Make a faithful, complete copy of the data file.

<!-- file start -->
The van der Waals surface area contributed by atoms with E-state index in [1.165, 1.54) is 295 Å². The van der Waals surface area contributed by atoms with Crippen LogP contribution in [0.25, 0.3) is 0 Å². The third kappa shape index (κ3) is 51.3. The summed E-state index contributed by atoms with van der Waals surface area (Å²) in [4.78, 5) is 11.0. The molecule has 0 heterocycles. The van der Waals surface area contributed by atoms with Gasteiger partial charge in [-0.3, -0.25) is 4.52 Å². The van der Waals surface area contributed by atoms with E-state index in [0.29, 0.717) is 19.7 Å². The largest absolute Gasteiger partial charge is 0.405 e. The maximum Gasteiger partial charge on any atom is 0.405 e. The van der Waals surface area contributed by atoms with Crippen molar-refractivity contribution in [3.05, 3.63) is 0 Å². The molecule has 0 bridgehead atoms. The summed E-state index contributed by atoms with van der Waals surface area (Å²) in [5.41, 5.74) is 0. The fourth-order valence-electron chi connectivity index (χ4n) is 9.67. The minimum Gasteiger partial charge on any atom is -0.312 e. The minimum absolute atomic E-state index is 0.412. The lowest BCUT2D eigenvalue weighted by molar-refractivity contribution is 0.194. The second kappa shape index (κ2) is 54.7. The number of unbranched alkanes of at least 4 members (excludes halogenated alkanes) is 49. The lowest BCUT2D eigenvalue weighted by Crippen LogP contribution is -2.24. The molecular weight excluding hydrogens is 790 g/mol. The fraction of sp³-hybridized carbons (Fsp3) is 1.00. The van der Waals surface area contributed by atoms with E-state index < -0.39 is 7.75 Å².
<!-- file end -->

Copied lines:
The van der Waals surface area contributed by atoms with E-state index in [1.165, 1.54) is 295 Å². The van der Waals surface area contributed by atoms with Crippen LogP contribution in [0.25, 0.3) is 0 Å². The third kappa shape index (κ3) is 51.3. The summed E-state index contributed by atoms with van der Waals surface area (Å²) in [4.78, 5) is 11.0. The molecule has 0 heterocycles. The van der Waals surface area contributed by atoms with Gasteiger partial charge in [-0.3, -0.25) is 4.52 Å². The van der Waals surface area contributed by atoms with E-state index in [0.29, 0.717) is 19.7 Å². The largest absolute Gasteiger partial charge is 0.405 e. The maximum Gasteiger partial charge on any atom is 0.405 e. The van der Waals surface area contributed by atoms with Crippen molar-refractivity contribution in [3.05, 3.63) is 0 Å². The molecule has 0 bridgehead atoms. The summed E-state index contributed by atoms with van der Waals surface area (Å²) in [5.41, 5.74) is 0. The fourth-order valence-electron chi connectivity index (χ4n) is 9.67. The minimum Gasteiger partial charge on any atom is -0.312 e. The minimum absolute atomic E-state index is 0.412. The lowest BCUT2D eigenvalue weighted by molar-refractivity contribution is 0.194. The second kappa shape index (κ2) is 54.7. The number of unbranched alkanes of at least 4 members (excludes halogenated alkanes) is 49. The lowest BCUT2D eigenvalue weighted by Crippen LogP contribution is -2.24. The molecular weight excluding hydrogens is 790 g/mol. The fraction of sp³-hybridized carbons (Fsp3) is 1.00. The van der Waals surface area contributed by atoms with E-state index < -0.39 is 7.75 Å².